When I quit my job to freelance write full-time, I was most worried about money, obviously. But in very close running for second place was the fear that working from home would officially transform me into a hermit, and that it might erode my already-somewhat-shaky social skills. But here I am, almost six months into full-time WFH, and I feel … fine? The feelings of isolation and loneliness I dreaded never really materialized.
Working from home is becoming more common — in 2016, 43 percent of Americans said they spent at least some time working remotely — and the research shows that people who work from home at least part-time are happier than their full-time in-office counterparts. “Happiness” is a fairly abstract thing to measure, but Nicholas Bloom, a professor of economics at Stanford University, persuasively argues that the single best measure in this case is a company’s retention rate. In a 2015 study, Bloom found that a Chinese travel agency was able to reduce its turnover rate from 50 percent (a rate which Bloom calls fairly standard in the U.S.) to 25 percent, just by allowing employees to work from home up to four days a week. This may be great news from employers and employees alike, but what about life outside of work? What does working from home full-time — or even part-time — potentially do to our social lives, and our relationships with people in and outside the workplace?
Perhaps unsurprisingly to anyone who’s ever sat next to an at-work nail clipper, most people don’t seem to mind not seeing their co-workers in person. Studies show there is “no difference in relationships with co-workers, and some improvement in overall relationships with supervisors,” says Jeffrey Stanton, a professor of information studies at Syracuse University. The somewhat obvious reason for this, he explains, is that communication tools “have gotten so much better that it’s not hard now to keep a relationship going with someone you depend on, even if they’re not physically located in the same spot you are.” But Stanton suspects much of our greater satisfaction in working from home is due to autonomy, and perhaps these communication tools — like Slack and Google Hangouts — allow us to maintain relationships with the co-workers we actually want relationships with, while granting us greater freedom to ignore those we don’t. Slack allows you to create private chat rooms, which (while potentially risky from a security perspective) may encourage friendly co-workers to talk more openly, and personally, with one another. And if you don’t want to participate on the miles-long email thread about the company softball outing? You can just mute it.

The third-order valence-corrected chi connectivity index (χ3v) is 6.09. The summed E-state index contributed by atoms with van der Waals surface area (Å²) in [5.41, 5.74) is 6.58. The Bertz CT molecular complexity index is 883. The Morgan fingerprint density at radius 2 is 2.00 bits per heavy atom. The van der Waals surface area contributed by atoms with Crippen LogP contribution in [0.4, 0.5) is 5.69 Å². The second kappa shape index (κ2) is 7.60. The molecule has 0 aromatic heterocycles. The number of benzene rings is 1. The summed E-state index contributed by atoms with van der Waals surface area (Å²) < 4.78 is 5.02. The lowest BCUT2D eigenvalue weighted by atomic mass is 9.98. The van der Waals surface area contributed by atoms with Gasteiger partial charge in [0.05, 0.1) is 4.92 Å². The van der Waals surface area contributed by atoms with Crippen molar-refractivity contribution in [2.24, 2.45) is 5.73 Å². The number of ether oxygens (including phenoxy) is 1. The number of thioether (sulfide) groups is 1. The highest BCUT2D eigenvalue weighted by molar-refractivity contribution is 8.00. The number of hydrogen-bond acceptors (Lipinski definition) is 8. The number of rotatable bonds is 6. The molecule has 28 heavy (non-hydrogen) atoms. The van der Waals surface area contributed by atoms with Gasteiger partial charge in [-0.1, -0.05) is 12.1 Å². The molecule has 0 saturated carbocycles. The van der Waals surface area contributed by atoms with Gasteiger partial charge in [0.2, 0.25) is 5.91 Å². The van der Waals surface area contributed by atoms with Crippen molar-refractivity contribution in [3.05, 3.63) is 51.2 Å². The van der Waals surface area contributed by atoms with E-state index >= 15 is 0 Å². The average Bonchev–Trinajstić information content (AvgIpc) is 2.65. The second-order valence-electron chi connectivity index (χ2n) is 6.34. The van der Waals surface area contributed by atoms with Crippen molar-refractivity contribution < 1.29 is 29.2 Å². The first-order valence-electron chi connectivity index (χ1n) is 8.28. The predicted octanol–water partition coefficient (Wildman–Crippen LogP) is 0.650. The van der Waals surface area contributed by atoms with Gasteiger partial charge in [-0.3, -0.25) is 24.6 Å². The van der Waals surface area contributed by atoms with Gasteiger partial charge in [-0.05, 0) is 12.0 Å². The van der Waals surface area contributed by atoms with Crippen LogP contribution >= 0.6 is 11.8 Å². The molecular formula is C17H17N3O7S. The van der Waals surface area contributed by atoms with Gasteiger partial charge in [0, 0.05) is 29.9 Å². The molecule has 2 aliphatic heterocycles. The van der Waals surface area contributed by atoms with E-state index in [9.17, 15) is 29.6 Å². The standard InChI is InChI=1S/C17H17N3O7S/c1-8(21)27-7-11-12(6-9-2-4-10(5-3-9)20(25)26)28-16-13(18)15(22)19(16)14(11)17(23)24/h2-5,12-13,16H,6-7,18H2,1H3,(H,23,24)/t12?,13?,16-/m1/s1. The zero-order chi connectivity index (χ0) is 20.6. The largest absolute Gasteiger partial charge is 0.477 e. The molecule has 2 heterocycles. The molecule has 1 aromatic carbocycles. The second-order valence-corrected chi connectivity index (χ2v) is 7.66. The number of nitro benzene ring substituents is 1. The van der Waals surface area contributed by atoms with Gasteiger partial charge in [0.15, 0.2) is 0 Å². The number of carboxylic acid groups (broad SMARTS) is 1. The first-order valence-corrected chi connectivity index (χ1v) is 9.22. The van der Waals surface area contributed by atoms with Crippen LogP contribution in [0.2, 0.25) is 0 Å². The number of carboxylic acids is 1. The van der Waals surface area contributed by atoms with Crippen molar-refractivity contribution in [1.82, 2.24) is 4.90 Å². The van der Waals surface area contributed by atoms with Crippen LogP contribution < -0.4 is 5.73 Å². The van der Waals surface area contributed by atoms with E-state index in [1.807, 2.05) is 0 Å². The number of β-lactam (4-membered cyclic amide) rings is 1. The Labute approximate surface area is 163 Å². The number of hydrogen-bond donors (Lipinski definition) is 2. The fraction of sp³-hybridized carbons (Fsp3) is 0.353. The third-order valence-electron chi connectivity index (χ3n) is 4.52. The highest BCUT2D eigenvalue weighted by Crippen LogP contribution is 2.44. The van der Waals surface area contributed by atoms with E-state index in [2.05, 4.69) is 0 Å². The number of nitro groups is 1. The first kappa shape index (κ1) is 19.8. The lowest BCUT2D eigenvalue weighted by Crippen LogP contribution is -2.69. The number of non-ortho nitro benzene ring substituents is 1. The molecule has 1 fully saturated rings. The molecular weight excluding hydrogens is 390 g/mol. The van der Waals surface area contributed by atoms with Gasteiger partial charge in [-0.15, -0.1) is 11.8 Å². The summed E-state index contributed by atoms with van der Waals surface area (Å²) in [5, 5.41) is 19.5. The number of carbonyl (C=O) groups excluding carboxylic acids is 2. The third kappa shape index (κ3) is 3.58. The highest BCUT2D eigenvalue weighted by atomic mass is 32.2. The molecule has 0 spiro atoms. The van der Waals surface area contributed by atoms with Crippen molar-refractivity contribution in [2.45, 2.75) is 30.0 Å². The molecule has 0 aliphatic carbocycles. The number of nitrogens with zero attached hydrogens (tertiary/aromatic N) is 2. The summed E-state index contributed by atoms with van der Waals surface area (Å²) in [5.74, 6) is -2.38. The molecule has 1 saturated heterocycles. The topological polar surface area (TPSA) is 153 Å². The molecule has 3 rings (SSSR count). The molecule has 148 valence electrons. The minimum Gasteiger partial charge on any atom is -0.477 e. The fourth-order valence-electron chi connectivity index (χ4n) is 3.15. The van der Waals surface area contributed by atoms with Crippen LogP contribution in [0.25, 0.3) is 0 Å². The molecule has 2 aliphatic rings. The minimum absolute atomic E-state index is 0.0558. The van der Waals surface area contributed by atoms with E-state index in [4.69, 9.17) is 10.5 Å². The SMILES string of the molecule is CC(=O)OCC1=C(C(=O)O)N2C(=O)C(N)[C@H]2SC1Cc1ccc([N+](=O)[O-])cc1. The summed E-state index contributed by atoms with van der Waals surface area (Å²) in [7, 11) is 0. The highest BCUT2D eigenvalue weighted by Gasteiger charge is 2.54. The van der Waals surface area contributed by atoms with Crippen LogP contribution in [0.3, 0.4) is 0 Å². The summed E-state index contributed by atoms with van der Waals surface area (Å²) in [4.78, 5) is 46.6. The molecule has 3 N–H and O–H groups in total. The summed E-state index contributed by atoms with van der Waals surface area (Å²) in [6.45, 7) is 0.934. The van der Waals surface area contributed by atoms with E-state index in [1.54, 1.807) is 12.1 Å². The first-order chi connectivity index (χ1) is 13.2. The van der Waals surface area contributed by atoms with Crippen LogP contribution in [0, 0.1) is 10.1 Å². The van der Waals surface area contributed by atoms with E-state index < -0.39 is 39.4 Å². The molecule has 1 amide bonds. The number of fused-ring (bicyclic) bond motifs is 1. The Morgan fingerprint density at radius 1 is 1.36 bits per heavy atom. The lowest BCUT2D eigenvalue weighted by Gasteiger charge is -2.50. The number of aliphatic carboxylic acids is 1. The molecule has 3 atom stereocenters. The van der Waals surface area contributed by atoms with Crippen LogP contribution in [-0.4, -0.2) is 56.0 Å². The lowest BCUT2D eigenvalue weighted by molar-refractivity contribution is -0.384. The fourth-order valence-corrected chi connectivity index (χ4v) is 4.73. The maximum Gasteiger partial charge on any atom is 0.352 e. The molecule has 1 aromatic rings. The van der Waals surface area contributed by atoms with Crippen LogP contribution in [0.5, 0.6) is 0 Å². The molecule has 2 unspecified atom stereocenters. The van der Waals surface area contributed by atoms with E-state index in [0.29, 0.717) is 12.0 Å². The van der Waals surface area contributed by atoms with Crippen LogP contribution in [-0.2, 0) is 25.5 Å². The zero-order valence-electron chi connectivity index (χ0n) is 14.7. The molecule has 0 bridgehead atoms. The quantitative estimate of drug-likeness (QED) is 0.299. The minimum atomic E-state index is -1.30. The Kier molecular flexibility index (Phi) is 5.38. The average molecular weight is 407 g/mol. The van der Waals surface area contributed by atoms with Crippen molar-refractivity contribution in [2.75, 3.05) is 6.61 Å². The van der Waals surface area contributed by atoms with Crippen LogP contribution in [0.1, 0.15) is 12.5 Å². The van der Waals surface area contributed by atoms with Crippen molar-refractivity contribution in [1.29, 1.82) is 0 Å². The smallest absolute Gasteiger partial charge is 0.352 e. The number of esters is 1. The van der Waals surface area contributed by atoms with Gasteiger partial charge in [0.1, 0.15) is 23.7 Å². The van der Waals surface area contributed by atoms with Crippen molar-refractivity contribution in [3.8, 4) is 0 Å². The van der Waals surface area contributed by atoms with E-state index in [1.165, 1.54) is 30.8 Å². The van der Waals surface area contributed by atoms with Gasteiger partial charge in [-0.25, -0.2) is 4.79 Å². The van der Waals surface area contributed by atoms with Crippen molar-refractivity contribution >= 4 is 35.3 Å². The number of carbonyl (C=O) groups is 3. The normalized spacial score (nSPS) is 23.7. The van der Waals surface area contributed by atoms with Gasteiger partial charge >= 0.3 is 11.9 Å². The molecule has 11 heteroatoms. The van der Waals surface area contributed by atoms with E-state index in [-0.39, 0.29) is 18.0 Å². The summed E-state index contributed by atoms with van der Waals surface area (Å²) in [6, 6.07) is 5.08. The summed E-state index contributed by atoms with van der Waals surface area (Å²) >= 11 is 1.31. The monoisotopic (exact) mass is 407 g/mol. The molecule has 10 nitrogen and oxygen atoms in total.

Likewise, most employees feel better about their relationships with their managers when they’re allowed to work from home at least part of the time. Maintaining a manager/report relationship may, in fact, be easier on both parties, at least emotionally, when done remotely — communicating primarily over email, Slack, or Google Hangout allows the report to set boundaries that may not be possible in person, like deciding when she is and is not available to chat, and may allow managers to convey feedback more precisely (and with less fear of how it will be received). Managers who allow their reports to work from home are displaying their trust in those employees, which may make those employees more likely to want to please their managers. Plus, it’s just nice not to feel watched all the time. “A supervisor would have a harder time micromanaging a remote employee because of the relative lack of visibility into the remote worker’s moment-by-moment activities,” adds Stanton.
It’s not just work relationships that benefit from working from home, either: “Telecommuting seems to reduce work-family conflict,” says Stanton. Parents who work from home can often be more available to their children, and the same is true of partners in long-term relationships. As far as one’s relationships with those who live outside one’s actual home, Stanton suspects that working from home may make people more aware of the need to strengthen external social bonds. Someone who attends in-person meetings and makes office small talk all day may feel too exhausted for extra socializing when the workday is done, whereas someone who spent the day alone may feel extra motivated to seek it out. “A lot of people get at least part of their social circle from work,” says Stanton. “Remote workers might respond to this dilemma by strengthening their ties with local friends.”
For people embarking on a full-time work-from-home career (or maybe for those who’ve gotten a bit too used to it), Stanton suggests the same sort of things your mom might suggest you do when you complain about being single: Explore a hobby, join a club, volunteer. Making friends gets harder as you get older, and working from home may reduce your opportunities to do so organically. The good news is that it will likely make you try harder to meet and spend time with people you do care about, and that’s at least half the battle.